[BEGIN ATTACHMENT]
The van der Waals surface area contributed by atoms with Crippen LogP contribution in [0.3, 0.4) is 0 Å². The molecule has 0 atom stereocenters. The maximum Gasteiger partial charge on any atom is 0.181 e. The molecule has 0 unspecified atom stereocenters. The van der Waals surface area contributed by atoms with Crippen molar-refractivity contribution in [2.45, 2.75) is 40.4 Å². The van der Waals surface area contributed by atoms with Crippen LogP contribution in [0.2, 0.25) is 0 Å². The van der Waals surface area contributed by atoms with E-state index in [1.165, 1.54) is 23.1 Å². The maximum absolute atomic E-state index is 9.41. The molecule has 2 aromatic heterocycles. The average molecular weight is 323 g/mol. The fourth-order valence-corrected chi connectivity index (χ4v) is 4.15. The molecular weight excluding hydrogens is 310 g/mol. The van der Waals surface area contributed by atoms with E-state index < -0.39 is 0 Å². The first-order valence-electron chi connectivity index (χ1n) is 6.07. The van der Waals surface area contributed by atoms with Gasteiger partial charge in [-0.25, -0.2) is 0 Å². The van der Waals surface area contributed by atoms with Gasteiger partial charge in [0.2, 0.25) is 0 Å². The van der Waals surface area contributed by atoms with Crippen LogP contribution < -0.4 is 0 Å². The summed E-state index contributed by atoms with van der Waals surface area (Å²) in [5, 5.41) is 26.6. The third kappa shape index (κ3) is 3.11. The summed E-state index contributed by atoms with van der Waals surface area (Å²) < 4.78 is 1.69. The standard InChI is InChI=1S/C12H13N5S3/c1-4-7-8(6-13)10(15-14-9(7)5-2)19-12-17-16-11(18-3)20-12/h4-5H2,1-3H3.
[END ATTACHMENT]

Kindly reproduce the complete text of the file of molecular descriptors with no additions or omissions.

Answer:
The van der Waals surface area contributed by atoms with Crippen LogP contribution in [0.3, 0.4) is 0 Å². The molecule has 0 atom stereocenters. The maximum Gasteiger partial charge on any atom is 0.181 e. The molecule has 0 unspecified atom stereocenters. The van der Waals surface area contributed by atoms with Crippen molar-refractivity contribution in [2.45, 2.75) is 40.4 Å². The van der Waals surface area contributed by atoms with Crippen LogP contribution in [0.2, 0.25) is 0 Å². The van der Waals surface area contributed by atoms with E-state index in [1.165, 1.54) is 23.1 Å². The maximum absolute atomic E-state index is 9.41. The molecule has 2 aromatic heterocycles. The average molecular weight is 323 g/mol. The fourth-order valence-corrected chi connectivity index (χ4v) is 4.15. The molecular weight excluding hydrogens is 310 g/mol. The van der Waals surface area contributed by atoms with E-state index < -0.39 is 0 Å². The first-order valence-electron chi connectivity index (χ1n) is 6.07. The van der Waals surface area contributed by atoms with Gasteiger partial charge in [-0.25, -0.2) is 0 Å². The van der Waals surface area contributed by atoms with Gasteiger partial charge in [0.2, 0.25) is 0 Å². The van der Waals surface area contributed by atoms with Crippen LogP contribution < -0.4 is 0 Å². The summed E-state index contributed by atoms with van der Waals surface area (Å²) in [5, 5.41) is 26.6. The third kappa shape index (κ3) is 3.11. The summed E-state index contributed by atoms with van der Waals surface area (Å²) < 4.78 is 1.69. The standard InChI is InChI=1S/C12H13N5S3/c1-4-7-8(6-13)10(15-14-9(7)5-2)19-12-17-16-11(18-3)20-12/h4-5H2,1-3H3.